New evidence supports integrated seed health strategy as best option for raising potato yields

Potato is the third most important food crop globally and over half of all production occurs in developing countries. However, the use of poor quality potato seed in these regions is significantly reducing yields and impacting the livelihoods of small-scale potato farmers and their families.

‘Potato seed’, or sprouted potato tubers that can be replanted, become degenerated through a buildup of pathogens and pests caused by successive cycles of propagation. Diseases can be contracted via pathogens present in the soil, air or through vectors like aphids. As potatoes are primarily propagated vegetatively, some of these diseases in the plant can be carried over to the next generation.

Typically, resource-poor small-scale farmers propagate their own potato seed from their fields or acquire them from neighbors or the local market. Research has found that these seed tubers often have poor health status, causing smaller yields and low quality potatoes that fetch lower market prices.

A farmer with his freshly harvested potatoes. Photo by N.Palmer/CIAT

A farmer holds his freshly harvested potatoes in East Africa. Photo by N.Palmer/CIAT

In industrialized countries, potato seed degeneration has largely been overcome through the establishment of certified seed systems. Farmers can purchase seeds that are tested and certified to meet a government-regulated minimum health status, helping to reduce the instance of disease.

However, attempts to establish such formal seed systems in developing countries have had limited success for numerous reasons. Many of these nations lack the infrastructure, resources, trained personnel and governmental or private sector institutions necessary to produce and regulate certified seed. Other factors including the high cost of formally certified seed, uncertain connections to markets due to fluctuating prices and other economic factors also play a role.

Recognizing the complex challenges that restrict the effectiveness of certified seed systems in developing countries, the authors of a new paper published in the journal Plant Pathology entitled, ‘Seed degeneration in potato: the need for an integrated seed health strategy to mitigate the problem in developing countries’ propose a combination of strategies to help farmers improve the quality of their potato seed, and in turn, their yields.

Seed potatoes. Photo by S.Quinn/CIP

Seed potatoes. Photo by S.Quinn/CIP

The authors argue that advocating the exclusive use of certified seed as a ‘silver bullet’ to manage degeneration in developing countries is overly simplistic. Instead they propose the adoption of an ‘integrated seed health strategy’ that is tailored to the local context. Such a strategy involves using a combination of host plant resistance and better on-farm management practices, in conjunction with strategically replacing diseased seed with certified or ‘quality-declared’ seed (when financially viable).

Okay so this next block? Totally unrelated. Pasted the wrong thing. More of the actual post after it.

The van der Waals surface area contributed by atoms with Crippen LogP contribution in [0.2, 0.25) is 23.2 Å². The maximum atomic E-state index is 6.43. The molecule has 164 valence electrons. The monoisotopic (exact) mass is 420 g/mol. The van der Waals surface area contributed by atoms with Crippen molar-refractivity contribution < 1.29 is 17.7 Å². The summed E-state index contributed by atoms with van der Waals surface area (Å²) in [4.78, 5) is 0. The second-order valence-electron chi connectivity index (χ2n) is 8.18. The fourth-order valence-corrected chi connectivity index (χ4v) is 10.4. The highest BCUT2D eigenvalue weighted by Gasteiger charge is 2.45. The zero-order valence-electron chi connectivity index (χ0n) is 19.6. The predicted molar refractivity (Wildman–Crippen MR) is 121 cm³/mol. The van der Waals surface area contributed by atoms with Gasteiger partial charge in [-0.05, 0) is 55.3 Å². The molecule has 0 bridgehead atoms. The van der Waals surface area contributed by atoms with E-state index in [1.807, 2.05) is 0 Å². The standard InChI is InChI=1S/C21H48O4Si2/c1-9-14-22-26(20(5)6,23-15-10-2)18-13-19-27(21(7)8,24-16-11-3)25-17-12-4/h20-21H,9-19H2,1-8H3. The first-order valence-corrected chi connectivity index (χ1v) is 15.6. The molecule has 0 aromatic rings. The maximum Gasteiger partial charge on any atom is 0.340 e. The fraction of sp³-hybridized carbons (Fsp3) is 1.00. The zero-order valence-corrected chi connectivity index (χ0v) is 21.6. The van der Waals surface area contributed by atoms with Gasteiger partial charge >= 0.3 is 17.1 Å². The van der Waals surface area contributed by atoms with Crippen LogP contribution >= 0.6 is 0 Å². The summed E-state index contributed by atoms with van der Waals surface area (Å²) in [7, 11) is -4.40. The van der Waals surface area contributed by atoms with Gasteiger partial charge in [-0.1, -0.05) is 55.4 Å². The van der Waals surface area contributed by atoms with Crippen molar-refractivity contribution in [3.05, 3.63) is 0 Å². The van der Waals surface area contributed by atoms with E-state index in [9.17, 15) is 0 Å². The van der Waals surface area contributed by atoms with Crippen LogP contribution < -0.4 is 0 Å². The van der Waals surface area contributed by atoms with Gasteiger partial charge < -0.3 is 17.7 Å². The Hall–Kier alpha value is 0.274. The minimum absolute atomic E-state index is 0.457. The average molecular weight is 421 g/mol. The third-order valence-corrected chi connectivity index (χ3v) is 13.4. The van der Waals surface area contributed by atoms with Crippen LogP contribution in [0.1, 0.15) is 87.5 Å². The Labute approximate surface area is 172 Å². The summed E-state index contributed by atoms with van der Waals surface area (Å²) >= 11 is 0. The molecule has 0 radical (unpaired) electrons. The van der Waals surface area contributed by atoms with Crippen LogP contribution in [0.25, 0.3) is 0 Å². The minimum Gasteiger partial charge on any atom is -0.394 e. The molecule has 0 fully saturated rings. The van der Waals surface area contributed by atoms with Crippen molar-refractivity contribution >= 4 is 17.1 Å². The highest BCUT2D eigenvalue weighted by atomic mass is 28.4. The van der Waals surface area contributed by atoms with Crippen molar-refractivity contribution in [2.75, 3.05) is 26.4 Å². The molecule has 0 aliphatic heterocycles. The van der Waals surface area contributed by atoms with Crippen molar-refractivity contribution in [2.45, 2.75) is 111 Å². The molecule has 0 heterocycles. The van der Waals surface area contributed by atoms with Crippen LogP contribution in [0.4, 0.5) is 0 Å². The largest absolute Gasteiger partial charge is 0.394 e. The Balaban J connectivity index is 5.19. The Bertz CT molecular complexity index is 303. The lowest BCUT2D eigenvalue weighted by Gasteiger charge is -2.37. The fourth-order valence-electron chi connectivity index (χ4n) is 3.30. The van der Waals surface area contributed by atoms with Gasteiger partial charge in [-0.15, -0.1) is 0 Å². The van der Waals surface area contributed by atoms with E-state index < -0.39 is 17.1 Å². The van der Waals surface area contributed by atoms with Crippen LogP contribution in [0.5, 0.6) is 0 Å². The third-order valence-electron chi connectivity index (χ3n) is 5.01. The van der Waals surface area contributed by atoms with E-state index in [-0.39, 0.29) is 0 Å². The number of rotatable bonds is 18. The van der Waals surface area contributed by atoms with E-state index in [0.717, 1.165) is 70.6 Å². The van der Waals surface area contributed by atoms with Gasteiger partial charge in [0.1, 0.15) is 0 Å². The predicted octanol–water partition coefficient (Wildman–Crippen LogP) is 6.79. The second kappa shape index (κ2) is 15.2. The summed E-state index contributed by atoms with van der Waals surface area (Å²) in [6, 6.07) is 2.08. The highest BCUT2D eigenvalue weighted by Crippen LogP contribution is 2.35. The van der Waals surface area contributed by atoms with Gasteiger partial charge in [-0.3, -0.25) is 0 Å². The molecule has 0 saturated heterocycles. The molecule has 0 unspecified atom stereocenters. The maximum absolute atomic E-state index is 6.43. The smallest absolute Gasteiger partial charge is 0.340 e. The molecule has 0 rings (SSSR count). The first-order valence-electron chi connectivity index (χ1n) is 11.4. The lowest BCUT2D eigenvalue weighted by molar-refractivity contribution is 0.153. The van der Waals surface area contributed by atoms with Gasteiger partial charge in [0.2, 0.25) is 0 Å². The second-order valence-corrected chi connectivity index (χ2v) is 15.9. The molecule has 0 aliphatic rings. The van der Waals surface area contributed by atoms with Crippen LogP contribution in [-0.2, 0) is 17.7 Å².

Such on-farm practices include ‘plant selection’ which involves visually identifying and selecting only symptomless plants as the seed source for the next season, and ‘roguing’ which is the process of identifying, removing and destroying abnormal plants that show symptoms of disease. These methods are both effective and low cost, however they do require farmer training in symptom recognition. Other management strategies such as using straw mulching to affect aphid flight activity also hold great promise for resource-poor farmers.

To aid the implementation of integrated seed health strategies, the authors call for further research in areas including understanding the interrelationships between risk factors affecting potato seed degeneration and cultivar resistance to degenerative diseases. In this regard, a globally collaborative study is currently underway as a part of the CGIAR Research Program on Roots, Tubers and Bananas (RTB). One of the objectives of this study is to develop models to predict degeneration that include the effects of host resistance and environmental risk factors.

The research for the paper was funded by RTB, the CGIAR Research Program on Climate Change, Agriculture and Food Security, the Kansas Agricultural Experiment Station and the Scottish Government’s RESAS division. In conjunction with the McKnight Foundation for the projects ‘Strengthening systems for native potato seed in Bolivia, Ecuador, and Peru’ and ‘Understanding potato seed degeneration in Ecuador’, Indian Council of Agricultural Research, and USDA Specialty Crop Research Initiative Grant.